April 14, 2019

A beginner’s guide to Beijing: What to see and do

Beijing can be an intimidating place when visiting for the first time.

I remember taking the train there for the first time and being absolutely terrified by the sheer size of it and the complete culture shock. But another side of me absolutely loved it.

Funnily enough, I ended up living there for a while years later.

I’ve decided to put this together in the hope of helping you plan your trip to the Chinese capital for the first time. Hopefully it makes it a little less daunting.

Visit the Great Wall

Let’s face it, when people travel to China, the Great Wall is on the top of their bucket lists.

The most convenient way to see it is from Beijing. You can either take a train and then a bus or consider taking a tour. While i’m not a big fan of tours, I did take an excellent one with Leo’s Hostel. It takes you to a more secluded part of the wall which is great for getting photos without people.

I always recommend the tour when people ask me about getting to the wall.

Read more: The best ways to get to the Great Wall of China

Sophie sat on a section of the Great Wall

Take in Beijing’s Hutongs

Hutongs are narrow alleys or small streets between rows of single storey houses. Visiting them helps give you an insight into old Beijing and what it might have looked like.

Nanluguoxiang is one of the most popular Hutongs and has some great cafes and bars. It was built around 1271.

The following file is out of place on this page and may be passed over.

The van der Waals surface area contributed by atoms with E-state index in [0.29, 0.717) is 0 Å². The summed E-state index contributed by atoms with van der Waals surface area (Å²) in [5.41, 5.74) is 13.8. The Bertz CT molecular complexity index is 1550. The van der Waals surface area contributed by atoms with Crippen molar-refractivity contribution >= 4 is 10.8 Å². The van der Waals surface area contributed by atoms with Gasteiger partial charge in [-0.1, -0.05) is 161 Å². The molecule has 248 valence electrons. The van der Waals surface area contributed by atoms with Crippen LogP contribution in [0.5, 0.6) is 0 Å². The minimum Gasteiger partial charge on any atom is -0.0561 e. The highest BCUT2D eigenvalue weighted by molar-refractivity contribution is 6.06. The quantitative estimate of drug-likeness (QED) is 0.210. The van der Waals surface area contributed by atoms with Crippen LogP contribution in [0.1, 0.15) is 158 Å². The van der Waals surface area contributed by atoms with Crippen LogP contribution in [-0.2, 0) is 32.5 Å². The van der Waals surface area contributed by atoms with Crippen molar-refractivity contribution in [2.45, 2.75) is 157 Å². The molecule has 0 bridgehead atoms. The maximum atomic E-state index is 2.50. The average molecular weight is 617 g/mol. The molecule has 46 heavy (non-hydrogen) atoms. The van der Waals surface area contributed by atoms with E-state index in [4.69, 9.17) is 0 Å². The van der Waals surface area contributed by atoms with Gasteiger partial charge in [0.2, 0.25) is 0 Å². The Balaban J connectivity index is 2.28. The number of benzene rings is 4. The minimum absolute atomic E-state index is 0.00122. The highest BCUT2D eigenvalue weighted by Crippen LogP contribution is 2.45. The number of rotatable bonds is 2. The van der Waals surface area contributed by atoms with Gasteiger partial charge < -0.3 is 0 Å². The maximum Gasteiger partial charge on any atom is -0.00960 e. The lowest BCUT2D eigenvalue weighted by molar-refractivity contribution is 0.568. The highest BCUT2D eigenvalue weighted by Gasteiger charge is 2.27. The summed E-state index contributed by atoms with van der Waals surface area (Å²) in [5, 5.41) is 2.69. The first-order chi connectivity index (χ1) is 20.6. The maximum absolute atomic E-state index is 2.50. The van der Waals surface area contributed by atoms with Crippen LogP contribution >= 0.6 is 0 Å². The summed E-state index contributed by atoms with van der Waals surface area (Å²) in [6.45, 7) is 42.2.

Be sure to wander around Houhai lake. In winter it freezes over and becomes a skating rink while in summer, people actually swim in it. At night when all of the tourists leave, it becomes one of the most peaceful parts of the city.

It’s also very close to the Bell and Drum towers and a road completely devoted to vintage clothes shops!

Hutongs around Houhai Lake

See Tiananmen Square and the Forbidden City

Two of the most famous landmarks in Beijing are luckily across the road from each other which is perfect when planning a day of sightseeing.

Tiananmen Square is big and most likely there will be soldiers and police everywhere. Nevertheless, it’s a good place to people watch. There is a flag raising ceremony at dawn and dusk.

The square is also home to Mao’s mausoleum which is worth a visit as long as you’re not too squeamish.

The Forbidden City is the world’s largest imperial palace. It’s hard to understand the size of it until you’ve walked all the way around it!

It has lots to see from the temples themselves to artefacts belonging to 24 of China’s emperors.

The Imperial Garden is well worth a visit too. It has over 7,000 sq feet of rockeries, pavilions and walkways.

Eat Peking Duck

When in Beijing, you have to eat Beijing Duck. I’ll be honest, i’m not a massive fan of duck however when it’s cooked in the traditional style with pancakes, it is absolutely delicious.

My favourite spot for it is in Qianmen in a very old traditional shop that plays Beijing Opera. I’m not even sure it has a name but is very close to Leo’s Hostel.

Quanqude is also highly recommended. It’s the place where foreign dignitaries are taken for the famous meal. It’s also in Qianmen. Here’s the address in Chinese just in case you need it: 全聚德烤鸭店, 西城区前门西大街14号楼.

Feel like an athlete at Beijing’s Olympic Park

We all remember the Beijing Olympics opening ceremony with the large drums and big displays. Now you can go inside the Bird’s Nest stadium and see what it would have been like during the games.

The Bird’s Nest is also going to play a big part in the 2022 Winter Olympics.